A Look At Artist Toyin Odutola’s “My Country Has No Name” Exhibit



Toyin Odutola illustrates the enduring and perceptive power of the pen in My Country Has No Name, a new exhibition of her work on view at the Jack Shainman Gallery in New York City. Odutola was born in Nigeria, raised in the south and is a recent graduate of California College of the Arts. She lives and works in Alabama.

The strength of Odutola’s work is in the porous detail that navigates profound and personal issues of identity through the human physique. In her new exhibition, she revisits the context of skin as a plane to a larger territory, a concept that drives much of her investigation. The result is a series of intricate drawings that evoke imagery akin to a rich tapestry and inform a larger conversation about immigration in relationship to the African diaspora.

While Odutola is sought after as a young emerging artist, her sensibilities suggest a patient, classical approach. She favors the age-old act of drawing over engaging in quicker, simpler technological means for her medium. Her work demonstrates her discipline and the intention of each line as it comes from her hand. She engages in the digital sphere to distribute her work on line via Tumblr, a juxtaposition between her careful process and her conversation with contemporaries. Odutola’s portraits have expanded from a more subdued palette to incorporate shimmery metallic Sharpie markers in the series Gauging Tone.

Odutola accesses her shared Nigerian origins in homage to the iconic author Chinua Achebe who died earlier this year. The story of the hunt glorifies no one: homage to Chinua Achebe is based on Achebe’s reference to a Nigerian proverb in a Paris Review interview about “the danger of not having your own stories.” Two male figures are shown outlined in golden detail; their features cast in a translusent pallor appear less defined against a black backdrop, as if they were fading away.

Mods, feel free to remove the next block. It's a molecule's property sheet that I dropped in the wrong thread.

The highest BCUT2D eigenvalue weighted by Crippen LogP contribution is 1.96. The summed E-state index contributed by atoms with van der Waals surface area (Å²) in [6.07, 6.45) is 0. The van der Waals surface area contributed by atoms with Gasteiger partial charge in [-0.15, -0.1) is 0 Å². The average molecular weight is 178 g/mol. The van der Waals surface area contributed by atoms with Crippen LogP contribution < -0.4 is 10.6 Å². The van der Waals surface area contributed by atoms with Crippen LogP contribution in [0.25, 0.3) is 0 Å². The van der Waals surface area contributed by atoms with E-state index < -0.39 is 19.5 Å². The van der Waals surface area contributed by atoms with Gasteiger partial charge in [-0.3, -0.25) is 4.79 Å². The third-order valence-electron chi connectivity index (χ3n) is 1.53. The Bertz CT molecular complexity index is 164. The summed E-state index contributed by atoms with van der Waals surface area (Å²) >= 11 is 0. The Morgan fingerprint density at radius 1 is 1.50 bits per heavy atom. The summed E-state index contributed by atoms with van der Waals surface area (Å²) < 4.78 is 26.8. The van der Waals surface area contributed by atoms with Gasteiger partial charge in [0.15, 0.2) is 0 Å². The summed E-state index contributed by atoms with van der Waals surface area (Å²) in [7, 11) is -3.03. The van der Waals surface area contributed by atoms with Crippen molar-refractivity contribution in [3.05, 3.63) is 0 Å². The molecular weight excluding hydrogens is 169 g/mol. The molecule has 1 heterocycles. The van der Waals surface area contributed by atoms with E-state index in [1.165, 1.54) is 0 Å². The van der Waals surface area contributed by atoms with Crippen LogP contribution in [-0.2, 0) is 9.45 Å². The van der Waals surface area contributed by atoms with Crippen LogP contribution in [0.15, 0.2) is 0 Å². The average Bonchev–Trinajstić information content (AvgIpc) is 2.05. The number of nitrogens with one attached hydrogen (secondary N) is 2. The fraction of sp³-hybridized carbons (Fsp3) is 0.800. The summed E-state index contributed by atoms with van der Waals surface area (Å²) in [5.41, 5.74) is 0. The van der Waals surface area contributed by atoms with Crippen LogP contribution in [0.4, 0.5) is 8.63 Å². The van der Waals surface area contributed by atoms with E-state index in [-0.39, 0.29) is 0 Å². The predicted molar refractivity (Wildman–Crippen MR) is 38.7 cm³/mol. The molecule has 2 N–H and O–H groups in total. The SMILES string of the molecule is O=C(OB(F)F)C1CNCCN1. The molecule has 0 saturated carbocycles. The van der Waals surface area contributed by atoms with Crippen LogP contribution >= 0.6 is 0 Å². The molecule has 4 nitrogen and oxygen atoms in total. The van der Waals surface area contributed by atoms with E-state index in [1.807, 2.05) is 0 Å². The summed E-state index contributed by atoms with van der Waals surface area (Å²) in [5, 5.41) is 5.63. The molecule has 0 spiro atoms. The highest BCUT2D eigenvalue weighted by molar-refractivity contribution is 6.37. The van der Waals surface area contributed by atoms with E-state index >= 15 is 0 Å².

In the series of self-portraits All These Garlands Prove Nothing, Odutola sifts through her various hairstyles to examine their meaning on both a societal and cellular level. While the premise centers on the politics of hair, it is in the striking eyes that hold the viewer’s gaze. What each portrait contains is a nuanced quality that seems to capture a singular moment in time. In the work A Constant Wrestle, she uses marker on black board to focus on intertwined hands, cast in two distinct bronze shades. The series Come Closer: Black Surface. Black Grounds is composed of black ink on black board, intended to provoke thought about the nature blackness. Each of the works in My Country Has No Name has an intimate effect, but woven together in the larger context speak to a broader narrative about coming to terms with self through the age act of putting pen to paper. It’s a remarkable show that summons the universal sense of yearning.

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